Division commander evaluates Kosovo missions and Soldier deployments

35th Infantry Division
Story by Staff Sgt. Mark Hanson

Date: 03.22.2014
Posted: 04.07.2014 11:17
News ID: 124660
Kansas Guard Division Commander Evaluates Kosovo Missions and Soldier Deployments

KOSOVO - The peacekeeping mission in the Balkans, especially the mission in Kosovo, may not be in the forefront of the evening news these days, but it hasn’t fallen from the attention of Maj. Gen. Michael D. Navrkal, who knows that the division has been committed to the Balkans mission since 1996.

In the last three months, the commanding general of the 35th Infantry Division, Fort Leavenworth, Kan., has made two visits to Soldiers currently serving in the Kosovo mission. His first visit was in December, when he visited with Soldiers at Fort Hood, Texas, and evaluated training that the Soldiers had accomplished. He witnessed how the training was beneficial for the deployment process and what improvements for future deployments could be made.

In the third week of March, Navrkal arrived in Kosovo to see how the Soldiers were faring on their deployment. The 35th Infantry Division Soldiers are currently assigned to Kosovo Forces 18, in the Multinational Battle Group-East with the 504th Battlefield Surveillance Brigade from Fort Hood, commanded by Col. Charles Hensley.

The “One Team, One Fight” Total Force motto dominates both commanders’ philosophies regarding the joint service of the active duty Army and the Army National Guard.

“I witnessed the training at Fort Hood before the division Soldiers deployed,” said Navrkal, “and am confident that because of the training, they will be able to accomplish the Kosovo mission with great success. I’m pleased that the 504th BFSB seriously adopts National Guard members into its team and everyone is trained to the same standard.”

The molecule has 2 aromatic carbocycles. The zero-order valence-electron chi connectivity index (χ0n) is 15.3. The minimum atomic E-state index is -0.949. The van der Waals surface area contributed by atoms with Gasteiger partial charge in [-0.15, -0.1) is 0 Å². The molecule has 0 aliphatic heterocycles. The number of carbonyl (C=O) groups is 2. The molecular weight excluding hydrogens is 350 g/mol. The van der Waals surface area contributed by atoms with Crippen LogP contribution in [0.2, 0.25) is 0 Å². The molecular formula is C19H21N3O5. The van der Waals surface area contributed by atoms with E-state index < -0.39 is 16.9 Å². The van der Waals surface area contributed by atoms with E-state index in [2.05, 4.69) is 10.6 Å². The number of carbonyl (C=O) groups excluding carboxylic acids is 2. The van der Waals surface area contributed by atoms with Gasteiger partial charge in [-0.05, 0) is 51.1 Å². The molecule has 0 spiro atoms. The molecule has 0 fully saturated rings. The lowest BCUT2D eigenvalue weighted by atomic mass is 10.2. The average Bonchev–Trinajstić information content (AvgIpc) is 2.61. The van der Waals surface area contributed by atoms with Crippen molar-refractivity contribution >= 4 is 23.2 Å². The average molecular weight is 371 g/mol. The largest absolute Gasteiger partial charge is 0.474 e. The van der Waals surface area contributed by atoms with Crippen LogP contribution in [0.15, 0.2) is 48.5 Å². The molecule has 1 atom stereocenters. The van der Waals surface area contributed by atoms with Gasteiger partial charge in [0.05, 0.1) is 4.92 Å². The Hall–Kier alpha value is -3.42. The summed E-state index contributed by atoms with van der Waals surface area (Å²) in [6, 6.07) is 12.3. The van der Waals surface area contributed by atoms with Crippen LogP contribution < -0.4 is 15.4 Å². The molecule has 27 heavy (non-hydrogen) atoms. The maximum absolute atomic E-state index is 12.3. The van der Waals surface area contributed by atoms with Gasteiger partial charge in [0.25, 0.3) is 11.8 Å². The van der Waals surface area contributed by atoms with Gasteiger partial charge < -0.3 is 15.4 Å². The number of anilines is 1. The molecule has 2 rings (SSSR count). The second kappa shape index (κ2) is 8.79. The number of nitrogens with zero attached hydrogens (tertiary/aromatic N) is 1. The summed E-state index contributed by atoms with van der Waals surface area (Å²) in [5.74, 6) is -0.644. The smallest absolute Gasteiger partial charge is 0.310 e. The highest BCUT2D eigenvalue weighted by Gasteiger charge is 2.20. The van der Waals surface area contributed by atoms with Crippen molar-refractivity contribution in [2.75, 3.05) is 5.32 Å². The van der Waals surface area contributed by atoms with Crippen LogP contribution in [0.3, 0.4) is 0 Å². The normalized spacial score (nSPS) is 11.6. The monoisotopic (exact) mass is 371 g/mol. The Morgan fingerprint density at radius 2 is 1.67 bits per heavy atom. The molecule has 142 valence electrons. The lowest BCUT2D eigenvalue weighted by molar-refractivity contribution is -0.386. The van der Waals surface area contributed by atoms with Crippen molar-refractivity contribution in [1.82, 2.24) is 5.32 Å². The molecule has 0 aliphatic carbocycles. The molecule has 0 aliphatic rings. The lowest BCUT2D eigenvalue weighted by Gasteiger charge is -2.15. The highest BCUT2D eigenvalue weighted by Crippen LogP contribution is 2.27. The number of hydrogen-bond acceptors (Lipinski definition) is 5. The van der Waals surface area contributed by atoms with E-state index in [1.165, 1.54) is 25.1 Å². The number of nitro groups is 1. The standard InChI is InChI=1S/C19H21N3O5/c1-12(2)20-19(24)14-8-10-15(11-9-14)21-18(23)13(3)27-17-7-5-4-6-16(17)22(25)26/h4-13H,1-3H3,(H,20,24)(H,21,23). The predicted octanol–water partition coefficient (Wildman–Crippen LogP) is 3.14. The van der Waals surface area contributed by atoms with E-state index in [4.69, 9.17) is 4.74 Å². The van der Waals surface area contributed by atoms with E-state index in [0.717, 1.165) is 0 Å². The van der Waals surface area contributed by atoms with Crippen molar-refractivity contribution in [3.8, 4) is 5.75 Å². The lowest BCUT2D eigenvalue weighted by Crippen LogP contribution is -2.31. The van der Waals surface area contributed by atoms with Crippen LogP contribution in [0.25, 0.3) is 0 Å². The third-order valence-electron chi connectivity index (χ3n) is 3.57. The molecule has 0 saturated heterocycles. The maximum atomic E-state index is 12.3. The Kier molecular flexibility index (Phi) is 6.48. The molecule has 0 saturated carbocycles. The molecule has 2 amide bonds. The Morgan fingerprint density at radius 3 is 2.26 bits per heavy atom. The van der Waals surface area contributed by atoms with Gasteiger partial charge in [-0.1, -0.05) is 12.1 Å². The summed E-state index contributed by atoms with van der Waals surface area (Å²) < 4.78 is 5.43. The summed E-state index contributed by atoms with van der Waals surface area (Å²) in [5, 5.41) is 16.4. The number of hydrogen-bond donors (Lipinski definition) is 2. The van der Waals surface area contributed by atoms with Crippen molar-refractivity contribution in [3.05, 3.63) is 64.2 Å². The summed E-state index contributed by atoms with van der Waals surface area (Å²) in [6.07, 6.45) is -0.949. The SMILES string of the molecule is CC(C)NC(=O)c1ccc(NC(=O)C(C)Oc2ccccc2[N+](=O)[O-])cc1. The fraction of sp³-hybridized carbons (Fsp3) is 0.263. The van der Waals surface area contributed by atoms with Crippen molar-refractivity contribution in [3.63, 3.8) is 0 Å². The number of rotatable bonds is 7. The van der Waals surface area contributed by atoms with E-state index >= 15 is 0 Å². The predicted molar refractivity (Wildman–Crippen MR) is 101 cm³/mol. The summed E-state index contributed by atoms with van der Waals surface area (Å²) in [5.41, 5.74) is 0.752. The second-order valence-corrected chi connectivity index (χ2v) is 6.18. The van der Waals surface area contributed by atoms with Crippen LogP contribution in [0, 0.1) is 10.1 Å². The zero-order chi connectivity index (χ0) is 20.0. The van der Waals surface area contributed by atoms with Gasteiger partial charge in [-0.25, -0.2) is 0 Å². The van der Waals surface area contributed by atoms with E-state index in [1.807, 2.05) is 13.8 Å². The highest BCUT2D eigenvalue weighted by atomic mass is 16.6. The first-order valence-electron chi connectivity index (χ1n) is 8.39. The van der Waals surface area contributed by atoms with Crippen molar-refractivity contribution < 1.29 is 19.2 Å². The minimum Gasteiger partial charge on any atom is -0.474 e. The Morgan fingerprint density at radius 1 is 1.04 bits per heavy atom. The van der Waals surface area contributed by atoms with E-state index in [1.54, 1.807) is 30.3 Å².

“We may have different backgrounds and life experiences, but we are all family here. I know that our National Guard Soldiers and the active duty component of the 504th can teach each other many beneficial things,” Hensley said.

Navrkal said his agenda for his visit in Kosovo had four priorities.

“First, I want to be able to be able to look at all my Soldiers in the eye and say to their families back home that they are doing well,” he said. “The Soldier’s well-being is paramount to us.”

His next priority was to evaluate what could be changed for the upcoming KFOR-19 rotation to improve the efficiency of the deployment and training.

“I want to make sure that we have the right talent for the right job in Kosovo on future missions. We need to have the best teams possible and set conditions for the next rotation,” said Navrkal.

The third priority was to gather his data and report back to the American public about the long term progress that is being made in Kosovo.

“I see many good things being done for stability in Kosovo,” he said. “This shows the commitment that the 504th and 35th Division Soldiers have in improving life wherever they go.”

His fourth priority is for the Soldiers’ families.

“This is the most important priority,” said Navrkal. “The Soldiers have to take care of our own, meaning the taking care of the Soldiers and their families is paramount for the division, and if any family needs assistance, the division will assist in any manner that it can. The Soldiers cannot get too wrapped up in their daily missions that they don’t keep in touch with their families.”

“Unlike deployments to the Kuwait, Iraq or Afghanistan, this deployment has new and different experiences for the Soldiers,” he concluded. “They will learn and hone their skills and knowledge and be an even more valuable asset for the Army after this deployment ends.”